What is your mission?
The mission consists of spaces for researchers, artists and students of all disciplines – artistic and scientific, from elementary science to human and social sciences – to work and experiment together. This gives rise to highly varied configurations. The residencies and workshops serve to bring about ideas, unexpected work paths thanks to the encounter between other imaginations and practices. This is the basic principle of research-creation, which inspires our residencies and training, and the programme open to the general public.
Can you give us some examples of creations to come?
We’re supporting 4 to 6 residency projects, on very diverse registers. The Aeon show residency shows the synergy between the artist Clément Debailleul (who started the magie nouvelle (new magic) movement), and cognitive sciences with the Neurospin laboratory. The perception of time, movement and space is explored here. In the Mauvaises Filles (Bad Girls) project the director Sandrine Lanno looks into how gender is constructed in a juvenile delinquent centre with young women offenders. It’s real social fieldwork combining sociology, anthropology, drama writing and staging.
The Scène de recherche of the ENS Paris-Saclay also as a training mission. What is it?
The training provided puts emphasis on artistic practise and collective experimentation. We have science-fiction writing workshops, augmented guitars, choral singing... More “supervised” training with units of transversal lecturing: Immersive environments on 3D sound spaces, in partnership with Ircam, Robots and augmented bodies, where we explore interaction between humans and machines. We are preparing a research year in research-creation at master level.
What is important for you to support?
If there’s one central subject, it’s that of the body and moving. The body in all its dimensions, from the individual to the social body. The body as a space of perception, sensation, emotion, robotics, augmented gestures, fragility, health, handicap... The body as subject and object, living laboratory for science and technology. In addition, at the moment we’re leading a workshop on facial recognition.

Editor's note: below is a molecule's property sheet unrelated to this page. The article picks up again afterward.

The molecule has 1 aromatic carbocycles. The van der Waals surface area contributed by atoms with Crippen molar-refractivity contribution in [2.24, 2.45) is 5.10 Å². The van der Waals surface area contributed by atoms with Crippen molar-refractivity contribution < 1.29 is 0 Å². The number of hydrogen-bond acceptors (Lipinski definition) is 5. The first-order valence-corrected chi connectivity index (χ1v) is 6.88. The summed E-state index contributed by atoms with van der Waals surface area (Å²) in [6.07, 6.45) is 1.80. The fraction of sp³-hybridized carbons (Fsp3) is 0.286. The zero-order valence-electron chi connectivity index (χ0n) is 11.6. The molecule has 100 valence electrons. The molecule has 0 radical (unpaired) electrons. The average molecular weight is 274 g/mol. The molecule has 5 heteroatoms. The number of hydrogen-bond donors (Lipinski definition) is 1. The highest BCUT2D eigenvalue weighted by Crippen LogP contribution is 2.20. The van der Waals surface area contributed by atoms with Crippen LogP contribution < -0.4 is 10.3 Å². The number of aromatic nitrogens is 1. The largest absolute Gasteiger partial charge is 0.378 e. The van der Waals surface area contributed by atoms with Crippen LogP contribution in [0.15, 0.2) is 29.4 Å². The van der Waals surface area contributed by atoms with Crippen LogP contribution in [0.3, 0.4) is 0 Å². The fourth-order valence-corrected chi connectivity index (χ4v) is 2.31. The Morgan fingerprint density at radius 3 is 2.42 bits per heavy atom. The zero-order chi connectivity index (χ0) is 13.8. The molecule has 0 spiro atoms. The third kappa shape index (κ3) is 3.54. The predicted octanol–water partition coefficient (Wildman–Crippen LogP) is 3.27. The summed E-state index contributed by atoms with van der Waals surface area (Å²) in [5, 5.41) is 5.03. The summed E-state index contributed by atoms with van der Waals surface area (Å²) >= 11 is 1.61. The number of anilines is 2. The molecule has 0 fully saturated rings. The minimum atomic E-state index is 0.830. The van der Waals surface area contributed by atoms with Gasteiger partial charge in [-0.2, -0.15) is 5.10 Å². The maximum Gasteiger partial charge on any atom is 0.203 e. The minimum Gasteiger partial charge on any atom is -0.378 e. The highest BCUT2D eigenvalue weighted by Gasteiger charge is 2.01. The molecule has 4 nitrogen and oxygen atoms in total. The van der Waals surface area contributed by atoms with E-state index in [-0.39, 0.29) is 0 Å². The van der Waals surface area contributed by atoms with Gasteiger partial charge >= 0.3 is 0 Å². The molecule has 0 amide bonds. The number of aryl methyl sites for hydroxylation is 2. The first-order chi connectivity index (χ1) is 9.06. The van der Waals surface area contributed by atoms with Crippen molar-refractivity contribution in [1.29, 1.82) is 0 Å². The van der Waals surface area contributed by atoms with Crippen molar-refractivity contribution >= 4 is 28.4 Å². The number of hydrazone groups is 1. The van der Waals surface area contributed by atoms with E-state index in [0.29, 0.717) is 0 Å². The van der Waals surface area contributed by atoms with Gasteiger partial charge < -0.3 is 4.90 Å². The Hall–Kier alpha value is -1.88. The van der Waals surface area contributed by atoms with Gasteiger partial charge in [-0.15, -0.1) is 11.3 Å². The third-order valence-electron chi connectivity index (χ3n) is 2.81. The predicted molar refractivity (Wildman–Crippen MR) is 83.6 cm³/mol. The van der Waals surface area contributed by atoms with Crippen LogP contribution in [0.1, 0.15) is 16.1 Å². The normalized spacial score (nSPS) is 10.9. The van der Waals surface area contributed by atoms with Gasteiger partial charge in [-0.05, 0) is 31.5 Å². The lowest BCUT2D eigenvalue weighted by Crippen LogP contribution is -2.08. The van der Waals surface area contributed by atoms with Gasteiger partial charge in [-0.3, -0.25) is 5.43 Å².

The Scène de recherche of the ENS Paris-Saclay is a key partner of the Institut français Arts and Sciences programme: how are you contributing to it?
We are taking part in a dialogue with cultural attachés, scientists and academics from the Institut français. Our contribution is to make propositions to the network members which could enable them to work on site with scientists and artists who are in their environment.
The invitation of the Institut français to talk with the network means we have to come up with mobile, flexible, “exportable” formats. Sharing projects, yes, but also exchanging knowledge. How can we design projects that do not travel but that we send instructions for how to implement them? This pushes us to consider how projects are reconstructed in different environments. For the Scène de recherche this partnership is the opportunity to discover people, artists, partners, new territories: that’s the most valuable aspect the Institut français can bring us.
The Scène de recherche of the ENS Paris-Saclay is a partner of the Institut français Arts and Sciences programme. As part of it, Marc Dondey participated to a webinar, organised by the Institut français, about arts, sciences and technologies.